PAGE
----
By Liew Chin Tong

JOHOR BAHRU, Malaysia--As Ismail Sabri Yaakob was forming his cabinet in August, I suggested for the presentation of the 12th Malaysia Plan to be postponed to a slightly later date to accommodate views from all stakeholders, including the opposition.

Datuk Seri Mustapha Mohammad, the same de facto economic minister in the Prime Minister’s Department from the Tan Sri Muhyiddin Yassin cabinet, has since been reappointed, and the Ismail Sabri government is scheduled to present the 12th Malaysia Plan to Parliament on Monday 27th September at 11.30a.m.

Dewan Rakyat will deliberate the plan until 7th October while Dewan Negara from 12th to 21st October.

The 12th Malaysia Plan is both important and unimportant. The five-year plan held sway within the bureaucracy in the bygone years when the state had a larger say in the economy, particularly so when the New Economic Policy was first rolled out in the 1970s. 

However, in the past two or three decades, global economic conditions have changed far more rapidly than any five-year plan could anticipate.

Thus, plans are less important compared to say 40 years ago, and if compared with the annual budgets, which contain immediate policy measures and fiscal injection.

Nevertheless, plans are important for indicative purposes. What the plan commits and omits has policy consequences and would eventually impact on the wellbeing of ordinary joes. In my later post, I will touch on the consequence of the misguided concept of equalising the urban centres and the rural sectors. 
Only in the 10th Malaysia Plan (2011-2015) that “building vibrant and liveable cities” was given adequate attention, which unfortunately disappeared once again in the 11th Malaysia Plan.

In a piece I published on 26 December 2020 after a dialogue with Mustapha and Economic Plan Unit’s Director General Dato’ Saiful Anuar Lebai Hussen, I urged the government not to take a linear approach towards growth, but to think of a dynamic one instead.

“We need a dynamic approach to ensure that we organise ourselves to rise, lest we be doomed as others rise further and overtake us.

“To illustrate, if the average growth rates of the last twenty years in GDP per capita for Malaysia and Singapore stayed constant, it would take us 1,600 years to match Singapore’s level.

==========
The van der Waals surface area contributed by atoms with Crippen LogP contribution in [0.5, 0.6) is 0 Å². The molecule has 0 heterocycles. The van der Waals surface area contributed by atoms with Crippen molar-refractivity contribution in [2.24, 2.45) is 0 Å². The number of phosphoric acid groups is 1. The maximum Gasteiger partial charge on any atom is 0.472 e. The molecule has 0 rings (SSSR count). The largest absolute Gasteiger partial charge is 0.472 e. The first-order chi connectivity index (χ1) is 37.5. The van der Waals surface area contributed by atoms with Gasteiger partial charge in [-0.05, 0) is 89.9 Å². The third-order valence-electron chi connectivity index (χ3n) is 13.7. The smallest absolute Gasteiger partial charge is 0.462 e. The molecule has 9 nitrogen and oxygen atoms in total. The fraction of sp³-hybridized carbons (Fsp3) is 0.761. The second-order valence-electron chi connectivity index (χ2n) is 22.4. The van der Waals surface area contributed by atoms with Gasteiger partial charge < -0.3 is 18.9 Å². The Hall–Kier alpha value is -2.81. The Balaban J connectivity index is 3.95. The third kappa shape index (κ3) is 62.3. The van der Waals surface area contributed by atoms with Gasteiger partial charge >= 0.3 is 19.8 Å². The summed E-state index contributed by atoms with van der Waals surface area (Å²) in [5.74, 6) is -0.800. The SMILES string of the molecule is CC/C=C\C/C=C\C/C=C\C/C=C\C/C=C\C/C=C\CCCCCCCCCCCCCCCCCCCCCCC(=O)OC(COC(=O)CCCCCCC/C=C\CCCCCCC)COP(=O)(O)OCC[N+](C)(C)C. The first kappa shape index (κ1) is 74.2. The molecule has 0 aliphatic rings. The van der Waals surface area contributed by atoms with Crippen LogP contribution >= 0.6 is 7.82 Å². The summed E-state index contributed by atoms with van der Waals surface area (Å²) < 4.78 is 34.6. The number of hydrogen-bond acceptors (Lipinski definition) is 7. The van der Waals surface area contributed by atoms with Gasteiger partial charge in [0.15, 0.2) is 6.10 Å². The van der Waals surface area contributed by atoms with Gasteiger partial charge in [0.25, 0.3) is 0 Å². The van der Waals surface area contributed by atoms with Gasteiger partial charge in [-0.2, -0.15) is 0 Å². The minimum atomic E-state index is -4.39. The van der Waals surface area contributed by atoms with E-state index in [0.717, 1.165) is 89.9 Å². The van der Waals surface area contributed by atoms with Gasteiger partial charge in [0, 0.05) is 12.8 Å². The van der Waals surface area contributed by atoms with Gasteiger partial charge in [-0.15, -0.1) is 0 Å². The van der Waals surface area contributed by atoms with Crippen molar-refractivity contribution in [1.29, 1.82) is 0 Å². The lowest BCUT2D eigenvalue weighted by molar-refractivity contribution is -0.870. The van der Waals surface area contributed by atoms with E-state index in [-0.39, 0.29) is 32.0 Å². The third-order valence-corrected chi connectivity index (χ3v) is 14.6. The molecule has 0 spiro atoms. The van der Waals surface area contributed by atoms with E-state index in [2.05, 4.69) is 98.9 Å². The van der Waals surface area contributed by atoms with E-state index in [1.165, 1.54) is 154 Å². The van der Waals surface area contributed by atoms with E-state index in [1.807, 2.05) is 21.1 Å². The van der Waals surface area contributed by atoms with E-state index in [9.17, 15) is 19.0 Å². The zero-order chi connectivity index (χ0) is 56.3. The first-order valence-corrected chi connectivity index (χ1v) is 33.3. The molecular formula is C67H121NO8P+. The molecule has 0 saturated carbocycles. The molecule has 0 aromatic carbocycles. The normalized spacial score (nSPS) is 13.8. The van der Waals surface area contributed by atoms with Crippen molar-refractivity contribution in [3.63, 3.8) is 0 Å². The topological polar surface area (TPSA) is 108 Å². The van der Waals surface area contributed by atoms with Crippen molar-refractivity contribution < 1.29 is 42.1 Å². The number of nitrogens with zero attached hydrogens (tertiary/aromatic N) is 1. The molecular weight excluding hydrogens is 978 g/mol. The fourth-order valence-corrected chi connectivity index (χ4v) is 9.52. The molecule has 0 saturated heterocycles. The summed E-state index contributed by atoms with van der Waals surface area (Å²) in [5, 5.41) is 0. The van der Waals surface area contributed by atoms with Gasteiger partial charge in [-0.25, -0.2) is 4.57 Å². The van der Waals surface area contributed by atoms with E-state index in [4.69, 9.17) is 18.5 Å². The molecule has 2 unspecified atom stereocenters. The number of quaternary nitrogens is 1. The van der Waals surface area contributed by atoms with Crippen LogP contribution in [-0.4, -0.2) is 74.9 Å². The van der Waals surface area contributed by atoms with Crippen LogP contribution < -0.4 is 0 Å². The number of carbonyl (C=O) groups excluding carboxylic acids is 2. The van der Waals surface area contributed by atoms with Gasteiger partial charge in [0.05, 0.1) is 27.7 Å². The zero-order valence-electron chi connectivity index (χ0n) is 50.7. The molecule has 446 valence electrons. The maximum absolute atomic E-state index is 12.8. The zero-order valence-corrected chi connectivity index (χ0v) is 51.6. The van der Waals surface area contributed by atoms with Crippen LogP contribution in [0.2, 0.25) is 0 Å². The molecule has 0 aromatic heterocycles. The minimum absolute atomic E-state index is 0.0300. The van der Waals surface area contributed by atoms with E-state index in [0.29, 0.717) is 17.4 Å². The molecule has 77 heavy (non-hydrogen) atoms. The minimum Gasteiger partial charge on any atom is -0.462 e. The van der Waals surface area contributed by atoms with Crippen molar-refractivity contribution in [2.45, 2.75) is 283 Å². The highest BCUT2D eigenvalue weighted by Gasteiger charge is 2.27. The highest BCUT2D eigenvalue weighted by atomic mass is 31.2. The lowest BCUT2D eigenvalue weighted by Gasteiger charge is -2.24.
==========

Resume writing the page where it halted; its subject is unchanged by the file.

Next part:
Keynes’ quip “in the long run we are all dead” comes to mind. Conversely, by the same calculation, Vietnam could overtake us by the end of this century.

“In contrast, what does an economy with dynamic growth look like? Forty years ago, Shenzhen was a small, unknown fishing village. Between then and now, its GDP per capita grew by 56 times, and its overall GDP overtook Hong Kong’s in 2018.  If someone had predicted this even twenty years ago, they would have been considered foolhardy sanguine.”

To me, jobs should be the No. 1 agenda for anyone who is thinking about economic planning. Everything else is secondary. This is especially acute post-pandemic.

“Failure is not an option. Muddling through as we did in the past two decades would only exacerbate the current grim reality: Malaysians are voting with their feet and moving abroad in search of better opportunities. Some 500,000 are working in Singapore as cheap labour with a salary of SGD2,000 and below.
Thousands also went to Seoul to work as labourers and probably tens of thousands are picking fruits or working on construction sites – mostly without legal permission – in Australia.”

“While Malaysians are leaving, we fill the gap with foreign workers who are willing to accept salaries far below a living wage in Malaysia because they remit most of their earnings. Many also live in slave-like housing conditions. This reflexive behaviour removes any incentive for the economy to increase productivity and thereby wages. The 12th Malaysia Plan should put the question of jobs at the centre. 
The Government must pull all policy stops to replace the millions of low value-added, low-wage jobs with good jobs, that pay between RM2,500 and RM4,000 for semi-skilled roles, with their productivity multiplied by automation. Through this, other, more sophisticated workers will also be paid higher.”

“Another cornerstone agenda to increase household income is encouraging and assisting women to get into the workforce and stay in the workforce after child birth. For instance, instead of just talking about “entrepreneurship” among the Bumiputra community, the quickest way to empower and to increase their income is to help women to stay in gainful employment for as long as possible. 
A low or middle-income Bumiputra family, with proper support in the form of child care and aged care services, could become double-income instead of single-income. This could surely be the quickest way to increase the household’s income? Of course, the economy needs to generate appealing jobs that are worth the trade-off.”

In the same December piece, I asked a question which to me is fundamental,

“It is whether we want to continue having a “pyramid-shaped society” in terms of income, where the bottom is huge, or whether we will devise policies to achieve a “diamond-shaped society”, in which the middle is the largest. We should think along the lines of T20-M60-B20, away from the current T20-M40-B40 categorisation.”

In the weeks to come, I will write more about the 12th Malaysia Plan, Budget 2022, and post-pandemic economic “Build Back Better”.

These questions I asked hopefully would help Malaysians to challenge cliché and think boldly to build a better economy for all.
*Liew Chin Tong is Chairman of Research for Social Advancement (REFSA) and a former deputy defence minister*